I am a recent convert to motorcycles and ride a Harley Davidson. It is comfortable, a joy to ride and a conversation piece when I stop for coffee.
However, if you ride a Harley you learn that to keep the sparkle on all that chrome you must deal with the effects of rain, salt and road debris.
Regular washing, drying and polishing keeps a pristine appearance. Become lazy and spots will appear with rust and corrosion setting in and ruining the “in your face” appeal of the Harley.
Speaking of “in your face” the same lessons apply to looking after your teeth. If you fail to wash and clean them you can expect corrosion (dentists call this caries) to set in with altered appearance, holes and bits dropping off.
So what’s the relevance?
You may be asking why this is relevant for an offshore workforce. The answer is that “dental evacuations” (dentevac) are a very frequent occurrence.
The vast majority could be avoided by proper preventive dental care. Dentevacs are a cost in terms of lost man hours and the time and effort of logistics arranging transport and replacements.
Doesn’t an offshore medical cover teeth?
I hear you saying: “Ah but I have had an offshore medical and have been passed fit.”
In reality, the offshore examination is focused on identifying medical problems that might impact on safety offshore rather than dental health.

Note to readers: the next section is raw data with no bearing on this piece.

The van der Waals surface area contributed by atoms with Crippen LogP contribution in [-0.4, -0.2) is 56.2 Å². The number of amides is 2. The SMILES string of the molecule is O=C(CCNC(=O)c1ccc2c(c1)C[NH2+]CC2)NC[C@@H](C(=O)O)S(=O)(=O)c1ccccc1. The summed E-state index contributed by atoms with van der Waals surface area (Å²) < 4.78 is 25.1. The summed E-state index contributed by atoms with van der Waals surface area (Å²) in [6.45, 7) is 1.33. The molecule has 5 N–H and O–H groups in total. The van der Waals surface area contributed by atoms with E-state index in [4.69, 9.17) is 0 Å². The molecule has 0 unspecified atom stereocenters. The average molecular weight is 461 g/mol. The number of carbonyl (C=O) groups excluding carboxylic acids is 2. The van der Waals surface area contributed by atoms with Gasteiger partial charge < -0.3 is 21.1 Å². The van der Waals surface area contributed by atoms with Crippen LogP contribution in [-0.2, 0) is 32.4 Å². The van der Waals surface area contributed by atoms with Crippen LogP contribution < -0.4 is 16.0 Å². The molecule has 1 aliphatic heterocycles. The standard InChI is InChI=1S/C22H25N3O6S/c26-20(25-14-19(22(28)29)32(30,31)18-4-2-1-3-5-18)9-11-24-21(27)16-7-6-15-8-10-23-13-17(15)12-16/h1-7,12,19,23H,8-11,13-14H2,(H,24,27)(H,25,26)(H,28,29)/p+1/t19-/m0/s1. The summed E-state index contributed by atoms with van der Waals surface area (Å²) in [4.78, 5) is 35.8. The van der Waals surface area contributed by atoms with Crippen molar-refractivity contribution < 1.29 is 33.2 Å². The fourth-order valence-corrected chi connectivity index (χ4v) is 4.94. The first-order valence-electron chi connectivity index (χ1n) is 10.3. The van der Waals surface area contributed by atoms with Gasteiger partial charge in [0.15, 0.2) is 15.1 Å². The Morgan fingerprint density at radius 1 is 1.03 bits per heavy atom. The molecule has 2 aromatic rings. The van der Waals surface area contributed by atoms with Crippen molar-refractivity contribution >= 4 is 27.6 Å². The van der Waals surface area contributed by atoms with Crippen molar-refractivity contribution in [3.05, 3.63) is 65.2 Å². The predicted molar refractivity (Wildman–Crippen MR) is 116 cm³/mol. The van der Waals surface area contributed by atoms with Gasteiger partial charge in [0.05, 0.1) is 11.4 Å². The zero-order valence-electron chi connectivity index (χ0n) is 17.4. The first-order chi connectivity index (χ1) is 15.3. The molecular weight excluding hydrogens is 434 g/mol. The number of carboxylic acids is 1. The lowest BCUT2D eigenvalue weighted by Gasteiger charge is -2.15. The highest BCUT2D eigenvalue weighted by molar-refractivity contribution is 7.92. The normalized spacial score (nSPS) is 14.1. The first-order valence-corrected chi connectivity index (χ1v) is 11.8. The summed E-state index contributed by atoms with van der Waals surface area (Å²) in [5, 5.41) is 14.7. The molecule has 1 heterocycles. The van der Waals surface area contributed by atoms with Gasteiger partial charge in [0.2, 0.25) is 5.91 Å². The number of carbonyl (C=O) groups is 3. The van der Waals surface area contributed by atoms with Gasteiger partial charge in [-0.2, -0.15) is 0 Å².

The doctor looks inside your mouth for medical signs or pointers to illness. It takes less than 20 seconds for the doctor to say: “Open your mouth wide, stick out your tongue and say Ahhh!”.
Does he learn anything about your dental health in this time? The answer is no, other than a general impression of your oral hygiene.
If your chrome (tooth enamel) has surface damage, holes and looks like a rust bucket or blown exhaust the doctor may ask you to see a dentist.
Dentistry is not part of the medical curriculum. A cursory look tells the doctor nothing about your dental fitness.
Remember, prevention is better than cure.
As well as the high cost to the industry from dentevacs there is the pain and suffering experienced by the patient. Toothache is not pleasant.
Warning: you may not be aware that dental emergencies do occur.
The offshore medical is not an MOT; it will not prevent you having a heart attack nor will it identify early cancers. It is about your fitness today to work offshore.
A dental check-up IS an MOT. The dentist can identify underlying problems likely to inflict pain if untreated.
Preventive maintenance is then undertaken to fix the problem and ensure you are dentally fit until the next check-up (service).
In the past, the industry required Dental Fit Certificates but this requirement lapsed. Given the cost of dentevacs and decreasing personal care of our teeth perhaps the time has come to re-instate dental certificates.
And the moral of the story is?
Ignore your teeth and, you guessed it, they will bite you in the rear. The message is to be like a Harley rider keeping your dental bodywork shiny and sparkling with no rust or corrosion.
Stay dentally fit.
Dr William Freeland is medical director, Medical Services, International SOS/Abermed